By Johnbosco Agbakwuru
ABUJA—THE Environmental Rights Action/Friends of the Earth Nigeria, ERA/FoEN, has raised the alarm that oil extraction has destroyed rural livelihoods in the Niger Delta region and that desertification has become the root cause of the constant clashes between herdsmen and farmers in different parts of the country.
The Executive Director of ERA/FoEN, Dr. Godwin Uyi Ojo, who disclosed this in Abuja at a workshop with the theme, Energy Governance and Just Transition for Nigeria, said that the rising energy demand was responsible for the increasing violent resource conflicts at the sites of extraction, arguing that about 70 per cent of Nigeria’s population solely depended on fuel wood for energy.
He also lamented that the Federal Government budgeted over N17 billion in the 2017 appropriation for power generation for the Ministries, Departments and Agancies, MDAs, mainly through burning of fossil fuels and purchase of power plants called generators.
Ojo told the World Bank, African Development Bank, AfDB, and other financial institutions to stop incentives in loans and subsidies promoting extractive activities in oil and gas prospecting so as to move towards energy transition.
He said: “In Nigeria, about 70 per cent of the 170 million people depend solely on fuel wood for energy and representing one of the world’s highest deforestation rate of 3.5 per cent annually. Deforestation and illegal logging are major contributors to climate change that has assumed alarming proportions.
“Oil extraction has destroyed rural livelihoods in the Niger Delta, and desertification underlines the Hausa-Fulani herdsmen and farmers’ conflicts over grazing lands for livestock and farmlands for food.
“The clean-up of the Niger Delta, southern Nigeria and the afforestation of destroyed forests and vegetation in northern Nigeria should be a national environmental-emergency concern to addressing livelihoods losses and resource conflicts currently engulfing the country.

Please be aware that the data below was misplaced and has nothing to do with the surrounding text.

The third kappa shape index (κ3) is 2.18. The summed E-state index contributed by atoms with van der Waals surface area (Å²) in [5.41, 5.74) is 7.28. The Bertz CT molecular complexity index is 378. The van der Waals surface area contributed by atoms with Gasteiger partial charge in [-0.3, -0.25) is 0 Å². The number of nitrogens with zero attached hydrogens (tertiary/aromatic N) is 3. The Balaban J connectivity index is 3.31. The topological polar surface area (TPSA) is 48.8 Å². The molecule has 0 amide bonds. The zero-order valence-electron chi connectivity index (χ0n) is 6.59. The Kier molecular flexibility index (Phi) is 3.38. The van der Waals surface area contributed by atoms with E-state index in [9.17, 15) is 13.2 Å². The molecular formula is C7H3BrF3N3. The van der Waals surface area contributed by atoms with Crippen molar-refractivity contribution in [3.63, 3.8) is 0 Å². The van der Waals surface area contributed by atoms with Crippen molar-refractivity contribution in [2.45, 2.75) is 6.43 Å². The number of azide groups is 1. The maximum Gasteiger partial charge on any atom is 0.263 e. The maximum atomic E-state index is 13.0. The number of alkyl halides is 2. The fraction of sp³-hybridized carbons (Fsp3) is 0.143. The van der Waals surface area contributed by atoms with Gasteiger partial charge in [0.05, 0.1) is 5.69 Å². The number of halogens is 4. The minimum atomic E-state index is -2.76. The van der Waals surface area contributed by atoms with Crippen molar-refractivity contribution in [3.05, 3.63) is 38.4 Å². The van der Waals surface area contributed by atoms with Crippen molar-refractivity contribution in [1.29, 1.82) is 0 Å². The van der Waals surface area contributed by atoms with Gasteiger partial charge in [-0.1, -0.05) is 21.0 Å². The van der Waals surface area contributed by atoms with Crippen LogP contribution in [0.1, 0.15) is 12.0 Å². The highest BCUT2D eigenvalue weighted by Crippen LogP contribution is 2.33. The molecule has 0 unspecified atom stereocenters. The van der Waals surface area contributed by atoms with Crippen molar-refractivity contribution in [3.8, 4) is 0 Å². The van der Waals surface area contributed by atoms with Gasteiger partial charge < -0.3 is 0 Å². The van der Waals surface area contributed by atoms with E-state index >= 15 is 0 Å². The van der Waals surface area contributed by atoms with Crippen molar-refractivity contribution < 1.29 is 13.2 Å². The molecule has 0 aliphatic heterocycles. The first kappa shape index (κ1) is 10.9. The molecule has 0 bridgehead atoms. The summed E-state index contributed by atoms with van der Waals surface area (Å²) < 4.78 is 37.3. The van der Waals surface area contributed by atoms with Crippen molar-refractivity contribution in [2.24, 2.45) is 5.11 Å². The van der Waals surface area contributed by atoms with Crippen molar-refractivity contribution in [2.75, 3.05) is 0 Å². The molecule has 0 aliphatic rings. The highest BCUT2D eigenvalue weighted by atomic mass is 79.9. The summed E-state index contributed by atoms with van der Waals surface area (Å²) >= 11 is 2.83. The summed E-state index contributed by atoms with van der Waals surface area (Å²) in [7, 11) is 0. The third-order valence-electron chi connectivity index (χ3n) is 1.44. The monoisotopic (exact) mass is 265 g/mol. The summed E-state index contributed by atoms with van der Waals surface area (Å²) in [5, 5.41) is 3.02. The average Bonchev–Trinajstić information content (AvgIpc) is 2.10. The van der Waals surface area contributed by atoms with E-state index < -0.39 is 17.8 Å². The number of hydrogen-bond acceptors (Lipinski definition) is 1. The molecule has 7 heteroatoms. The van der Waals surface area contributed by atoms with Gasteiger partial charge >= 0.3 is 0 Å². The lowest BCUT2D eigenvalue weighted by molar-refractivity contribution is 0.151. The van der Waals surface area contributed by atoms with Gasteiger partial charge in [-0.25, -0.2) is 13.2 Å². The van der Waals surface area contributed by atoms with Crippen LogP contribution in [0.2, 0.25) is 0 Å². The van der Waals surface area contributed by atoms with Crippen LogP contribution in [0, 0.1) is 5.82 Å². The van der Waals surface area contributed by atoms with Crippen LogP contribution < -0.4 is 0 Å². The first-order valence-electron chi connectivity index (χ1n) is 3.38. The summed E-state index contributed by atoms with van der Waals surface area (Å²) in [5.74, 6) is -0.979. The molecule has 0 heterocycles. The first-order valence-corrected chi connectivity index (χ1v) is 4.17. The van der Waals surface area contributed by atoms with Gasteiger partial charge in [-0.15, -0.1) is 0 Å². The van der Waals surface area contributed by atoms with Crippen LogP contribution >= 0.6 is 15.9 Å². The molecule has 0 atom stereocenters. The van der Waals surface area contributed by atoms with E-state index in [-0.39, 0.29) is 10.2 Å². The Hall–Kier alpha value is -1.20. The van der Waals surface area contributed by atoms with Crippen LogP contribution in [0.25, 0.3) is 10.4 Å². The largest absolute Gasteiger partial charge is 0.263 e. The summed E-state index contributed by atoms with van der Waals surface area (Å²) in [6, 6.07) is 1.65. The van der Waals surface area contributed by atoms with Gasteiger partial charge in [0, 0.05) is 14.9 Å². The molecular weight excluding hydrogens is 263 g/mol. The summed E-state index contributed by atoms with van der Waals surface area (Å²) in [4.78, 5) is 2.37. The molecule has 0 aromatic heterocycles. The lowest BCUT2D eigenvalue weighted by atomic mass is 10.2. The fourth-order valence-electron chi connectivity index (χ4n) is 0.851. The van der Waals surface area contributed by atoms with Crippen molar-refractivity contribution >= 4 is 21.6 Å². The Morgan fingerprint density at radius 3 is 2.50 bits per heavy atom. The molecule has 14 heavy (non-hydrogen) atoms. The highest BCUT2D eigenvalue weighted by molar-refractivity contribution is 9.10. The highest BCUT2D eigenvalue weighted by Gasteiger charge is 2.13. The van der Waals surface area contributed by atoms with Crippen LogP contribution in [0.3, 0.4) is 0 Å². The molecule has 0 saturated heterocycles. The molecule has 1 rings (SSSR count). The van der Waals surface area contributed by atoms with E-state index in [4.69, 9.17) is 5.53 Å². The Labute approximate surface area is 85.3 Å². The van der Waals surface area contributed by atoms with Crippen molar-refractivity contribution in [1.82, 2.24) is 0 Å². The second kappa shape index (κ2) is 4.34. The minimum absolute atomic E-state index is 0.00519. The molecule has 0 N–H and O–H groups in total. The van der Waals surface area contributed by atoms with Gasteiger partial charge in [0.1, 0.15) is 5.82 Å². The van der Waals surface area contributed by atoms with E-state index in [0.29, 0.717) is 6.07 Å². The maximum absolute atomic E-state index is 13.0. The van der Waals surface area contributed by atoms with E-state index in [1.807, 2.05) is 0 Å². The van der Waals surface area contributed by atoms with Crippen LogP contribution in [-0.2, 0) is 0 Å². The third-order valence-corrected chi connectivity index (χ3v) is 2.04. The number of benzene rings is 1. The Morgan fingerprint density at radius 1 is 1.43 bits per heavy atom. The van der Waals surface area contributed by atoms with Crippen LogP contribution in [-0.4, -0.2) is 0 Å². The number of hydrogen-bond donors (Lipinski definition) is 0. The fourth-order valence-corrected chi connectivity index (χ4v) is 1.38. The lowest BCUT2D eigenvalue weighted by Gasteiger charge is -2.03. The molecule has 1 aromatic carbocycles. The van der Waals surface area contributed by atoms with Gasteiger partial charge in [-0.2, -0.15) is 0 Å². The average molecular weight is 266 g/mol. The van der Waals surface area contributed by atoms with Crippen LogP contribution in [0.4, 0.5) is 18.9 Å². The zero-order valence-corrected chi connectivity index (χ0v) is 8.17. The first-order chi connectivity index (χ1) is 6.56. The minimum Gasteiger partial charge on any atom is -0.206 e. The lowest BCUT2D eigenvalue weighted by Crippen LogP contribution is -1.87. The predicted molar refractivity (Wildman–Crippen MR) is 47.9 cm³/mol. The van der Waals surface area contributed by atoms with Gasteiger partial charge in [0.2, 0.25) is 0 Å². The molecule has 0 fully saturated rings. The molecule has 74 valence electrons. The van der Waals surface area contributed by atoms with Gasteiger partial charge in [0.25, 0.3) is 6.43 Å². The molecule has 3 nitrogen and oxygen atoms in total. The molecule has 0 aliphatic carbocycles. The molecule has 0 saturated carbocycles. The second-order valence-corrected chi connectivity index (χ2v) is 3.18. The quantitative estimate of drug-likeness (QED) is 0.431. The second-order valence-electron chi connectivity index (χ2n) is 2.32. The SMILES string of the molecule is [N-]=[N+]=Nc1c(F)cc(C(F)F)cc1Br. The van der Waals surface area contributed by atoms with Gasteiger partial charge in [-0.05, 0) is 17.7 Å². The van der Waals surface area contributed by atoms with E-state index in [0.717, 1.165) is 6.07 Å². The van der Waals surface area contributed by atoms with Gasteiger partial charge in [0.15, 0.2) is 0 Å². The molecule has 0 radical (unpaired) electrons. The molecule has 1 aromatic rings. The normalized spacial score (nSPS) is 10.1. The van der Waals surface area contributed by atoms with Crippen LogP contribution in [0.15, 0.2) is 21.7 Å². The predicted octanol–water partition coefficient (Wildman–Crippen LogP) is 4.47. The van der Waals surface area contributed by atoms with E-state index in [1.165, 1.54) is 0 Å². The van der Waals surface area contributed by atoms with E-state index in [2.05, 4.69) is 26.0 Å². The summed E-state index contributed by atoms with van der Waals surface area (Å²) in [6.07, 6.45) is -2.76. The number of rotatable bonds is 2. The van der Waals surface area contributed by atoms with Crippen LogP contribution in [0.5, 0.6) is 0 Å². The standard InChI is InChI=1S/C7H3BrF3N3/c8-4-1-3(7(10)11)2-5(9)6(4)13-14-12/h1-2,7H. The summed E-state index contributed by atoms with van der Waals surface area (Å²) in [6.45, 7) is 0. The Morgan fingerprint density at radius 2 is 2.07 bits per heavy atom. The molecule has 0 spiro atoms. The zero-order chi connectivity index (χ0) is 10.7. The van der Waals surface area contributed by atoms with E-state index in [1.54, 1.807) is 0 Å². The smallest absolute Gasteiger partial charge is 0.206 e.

”The Federal Government and indeed all levels of governance in Nigeria lack a conscientious and holistic approach to addressing the energy shortfall through alternatives in solar powered lighting systems. Nigeria is nowhere near meeting its nationally determined commitment to addressing climate change and reducing carbon emissions because there is hardly anything on ground to address this.”
“Nigeria’s energy challenge remains a lack of vision to achieve the right energy mix from renewable sources. For example, according to the Budget Office of the Federation, 17,397,470,115 billion of Naira has been earmarked for power generation by the federal government for the MDA mainly through burning of fossil fuels and purchase of power plants called Generators in the 2017 budget proposals.
“In a recent study by Development Association for Renewable Energies (DARE) and Environmental Rights/Friends of the Earth Nigeria, such whopping sum would generate 46MW of solar power and 650 new jobs during construction and operation.
“Nigeria’s continuous dependence on fossil fuels and plants and generators largely contradicts her Nationally Determined Contribution pledge of 20 percent unconditional emission reduction and 45% conditional reduction based on Green Climate funding and other international fiscal instruments.
“The advantages of solar over fossils include fuel efficiency, reduction in air pollution, health improvement, environmentally friendly, and the avoidance of potential carbon emissions from pants and generators.
“We urge the three tiers of government (federal, state and local government) to take more proactive steps toward energy transition by committing five percent of the annual budget to achieving energy transition across a ten-year period.”